Founded 141 years ago, Sainsbury’s is the UK’s oldest grocery retailer. Its first shop was in Drury Lane, London. Today it has 890 stores across the UK, 150,000 employees, and sells 30,000 different products in-store and 120,000 products online.

In March 2010, Sainsbury’s reported post-tax profits of £585 million, up from £289 million the previous year. Like-for-like sales as at March 2011 were up 4.7% on the year.

Its workforce is 55% female and 45% male, but with a higher percentage of females in stores. It employs staff as young as 16 and as old as 92 (a customer service representative). Over 30% of store managers joined before they were 18.

Average length of service is seven years, including seasonal workers. About 4,500 staff have worked for the firm for 25 years or more, and 60 have 40 years’ service.

Career histories

Helen Paxton, head of reward and people systems, has been with Sainsbury’s for 20 years. She joined as a trainee manager, then became duty manager, took on operational roles and human resources project roles, and was appointed head of reward and people systems in May 2010.

Paxton has been responsible for transforming Sainsbury’s human resources department, culminating in a new management structure in 2008. “This was an important part of our transition from personnel to HR, improving the efficiency of the function and making sure people accountabilities were sitting in the right place,” she says. “A big part of the success was the communication and engagement through listening groups, and the support materials we provided. As a result, HR managers have absolute clarity about their role accountabilities and have clear development plans.”

Sasha Brenner, benefits and reward policy manager, has been with Sainsbury’s for three years. Prior to joining Sainsbury’s, she was at Woolworth’s, working on the reward team and spending two years in marketing. As a graduate, Brenner worked as a consultant on Mercer’s flexible benefits team.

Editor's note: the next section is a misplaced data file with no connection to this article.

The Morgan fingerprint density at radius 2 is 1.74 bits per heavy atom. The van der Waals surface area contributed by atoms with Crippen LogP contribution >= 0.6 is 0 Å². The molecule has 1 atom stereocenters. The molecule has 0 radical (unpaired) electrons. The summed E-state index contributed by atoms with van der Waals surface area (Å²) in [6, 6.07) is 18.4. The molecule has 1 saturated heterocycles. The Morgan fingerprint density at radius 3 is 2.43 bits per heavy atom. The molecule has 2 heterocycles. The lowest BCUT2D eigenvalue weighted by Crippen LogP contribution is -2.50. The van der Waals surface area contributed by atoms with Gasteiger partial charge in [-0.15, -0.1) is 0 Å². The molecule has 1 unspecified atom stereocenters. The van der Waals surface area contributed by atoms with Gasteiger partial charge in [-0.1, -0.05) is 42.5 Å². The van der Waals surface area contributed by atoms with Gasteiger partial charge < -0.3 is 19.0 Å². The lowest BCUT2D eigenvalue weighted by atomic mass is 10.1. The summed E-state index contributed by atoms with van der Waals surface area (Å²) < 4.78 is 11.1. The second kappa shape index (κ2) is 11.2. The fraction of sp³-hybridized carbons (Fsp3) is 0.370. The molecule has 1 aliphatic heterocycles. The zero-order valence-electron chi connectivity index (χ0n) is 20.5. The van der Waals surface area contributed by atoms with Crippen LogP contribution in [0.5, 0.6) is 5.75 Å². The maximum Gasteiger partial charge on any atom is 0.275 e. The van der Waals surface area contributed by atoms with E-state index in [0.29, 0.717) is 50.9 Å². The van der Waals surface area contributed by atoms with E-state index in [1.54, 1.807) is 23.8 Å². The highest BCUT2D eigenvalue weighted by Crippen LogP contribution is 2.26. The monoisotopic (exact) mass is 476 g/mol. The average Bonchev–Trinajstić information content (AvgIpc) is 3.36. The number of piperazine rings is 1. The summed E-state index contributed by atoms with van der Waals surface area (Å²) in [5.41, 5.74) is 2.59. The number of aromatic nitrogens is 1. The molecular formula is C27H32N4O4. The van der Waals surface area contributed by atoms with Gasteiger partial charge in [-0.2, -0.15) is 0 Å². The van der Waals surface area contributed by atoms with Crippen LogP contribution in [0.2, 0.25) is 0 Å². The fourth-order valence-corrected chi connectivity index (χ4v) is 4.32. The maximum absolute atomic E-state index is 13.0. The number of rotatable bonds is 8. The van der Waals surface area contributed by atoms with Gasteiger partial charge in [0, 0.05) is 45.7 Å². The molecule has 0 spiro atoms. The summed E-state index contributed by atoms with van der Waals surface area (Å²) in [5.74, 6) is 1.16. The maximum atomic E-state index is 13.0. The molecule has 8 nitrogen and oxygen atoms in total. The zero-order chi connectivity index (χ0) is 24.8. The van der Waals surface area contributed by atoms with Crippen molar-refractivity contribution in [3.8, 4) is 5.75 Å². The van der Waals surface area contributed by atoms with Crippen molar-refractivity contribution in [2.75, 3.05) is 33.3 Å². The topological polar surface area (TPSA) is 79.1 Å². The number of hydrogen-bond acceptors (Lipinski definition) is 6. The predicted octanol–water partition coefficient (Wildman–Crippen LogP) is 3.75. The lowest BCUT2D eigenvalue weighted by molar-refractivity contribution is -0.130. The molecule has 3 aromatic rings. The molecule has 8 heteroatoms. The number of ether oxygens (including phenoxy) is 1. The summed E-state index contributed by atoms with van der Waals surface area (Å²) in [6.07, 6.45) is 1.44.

Brenner co-ordinated and managed a benefits review in 2010/11, as well as an annual retail pay review in September 2009. She says: “The pay review for our 127,000 shop-floor staff had to be implemented in a completely new pay system which had been introduced two months prior to the pay review. There were many learnings from this pay review which were built on for the pay review in 2010. All the processes have now been automated using the formulas and approaches I developed in 2009.”

The benefits at Sainsbury’s

Pension
• Stakeholder pension for all employees. Staff can contribute between 4% and 6%, 100% matched by Sainsbury’s.
• Self-invested pension plan (Sipp) available to senior and middle managers.
• Life assurance for all pension members.

Healthcare
• Health cash plan, dental and optical benefits for all staff on a voluntary basis.
• Employer-funded health cash plan for senior employees.

Cars
• Senior management and store managers have access to a company car or cash-for-car option.
• Middle management and above can obtain car and motorcycle loans.

Family-friendly policies
• Childcare vouchers.
• Flexible working opportunities.
• Enhanced maternity/paternity benefits.
• Adoption and parental leave, as well as leave for fertility treatments.

Holiday
• Begins at 22-27 days, depending on location, length of service and pay grade.
• One extra day after five years’ service.

Voluntary benefits
• Package includes bikes-for-work and gym membership.

Share scheme
• Sharesave with 20% discount rate.

Pay and bonuses
• Annual bonuses.

Recognition schemes
• Incentive programme.
• Long-service awards.

Other
• Subsidised canteens in stores.
• Season ticket loans.